In this year’s TeachingWorks streaming seminar series we consider critical obstacles to change in teacher education. We ask speakers and ourselves: how can the profession of teacher education stand up to the challenges and take charge of change?
We seek to advance the proposition that we should stand up to form a profession in which standards of practice are shared and collectively upheld. This means delving into questions about what should vary, and why, and what needs to be common. We hold strong beliefs about context, and we differ in our ideas about good teaching, and what is good for whom. Knowing that skillful teaching must be sensitive and responsive to contexts and communities, we are unsure about what defines professional practice, whether with respect to specific approaches and techniques, to knowledge, or to ethics. These questions present us collectively with dilemmas that matter for the status of teaching, its infrastructure, and our ability to support its development.
We seek to sponsor collective work on this dilemma by considering the question of entry of novices to the profession. We invite speakers to nominate and elaborate a threshold for beginners that teacher education itself can actually accomplish. Speakers will focus on what initial preparation programs can reasonably strive to accomplish that can contribute to the quality of entry-level teaching. It is imperative that we prepare teachers to begin teaching responsibly with children who attend school in districts where there is no special support for new teachers. They deserve to have high quality instruction as much as those enrolled in better-resourced districts. Presenters will consider how we might know that our graduates are ready to enter classrooms and take responsibility for their students’ learning.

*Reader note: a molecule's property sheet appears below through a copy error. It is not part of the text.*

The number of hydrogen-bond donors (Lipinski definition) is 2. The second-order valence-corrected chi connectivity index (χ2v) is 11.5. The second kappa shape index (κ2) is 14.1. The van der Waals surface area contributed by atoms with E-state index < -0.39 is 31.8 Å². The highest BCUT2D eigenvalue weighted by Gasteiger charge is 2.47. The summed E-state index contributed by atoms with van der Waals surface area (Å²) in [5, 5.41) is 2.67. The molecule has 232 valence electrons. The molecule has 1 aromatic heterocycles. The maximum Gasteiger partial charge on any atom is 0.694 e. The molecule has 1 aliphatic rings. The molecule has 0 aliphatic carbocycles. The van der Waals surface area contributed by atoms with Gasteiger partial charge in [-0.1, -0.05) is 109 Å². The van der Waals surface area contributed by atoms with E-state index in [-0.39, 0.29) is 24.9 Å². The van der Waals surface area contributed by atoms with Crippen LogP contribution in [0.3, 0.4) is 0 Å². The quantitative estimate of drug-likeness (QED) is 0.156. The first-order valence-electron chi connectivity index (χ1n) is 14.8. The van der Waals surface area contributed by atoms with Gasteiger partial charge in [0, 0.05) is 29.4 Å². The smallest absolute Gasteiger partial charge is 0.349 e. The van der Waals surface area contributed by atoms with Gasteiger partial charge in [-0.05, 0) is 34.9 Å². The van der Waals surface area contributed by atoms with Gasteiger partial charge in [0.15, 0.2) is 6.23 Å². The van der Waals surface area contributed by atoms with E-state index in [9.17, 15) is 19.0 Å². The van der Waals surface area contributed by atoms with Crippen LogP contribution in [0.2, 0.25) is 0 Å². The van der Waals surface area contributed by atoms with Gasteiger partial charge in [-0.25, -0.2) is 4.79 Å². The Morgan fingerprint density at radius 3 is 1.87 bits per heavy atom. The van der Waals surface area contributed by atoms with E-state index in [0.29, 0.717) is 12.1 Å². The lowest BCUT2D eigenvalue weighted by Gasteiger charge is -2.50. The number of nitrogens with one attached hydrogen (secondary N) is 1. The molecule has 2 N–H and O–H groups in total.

Speakers will do two key things:
Describe and argue for a set of practices and content knowledge that constitute a threshold for beginning practice. Speakers will answer the question “what must novices know and know how to do?”
Propose what it would take to generate agreement about this threshold across programs and contexts.
We consider the fundamental question of what should be common and what should be specific, to name and warrant what it is that novices must be able to do to practice responsibly.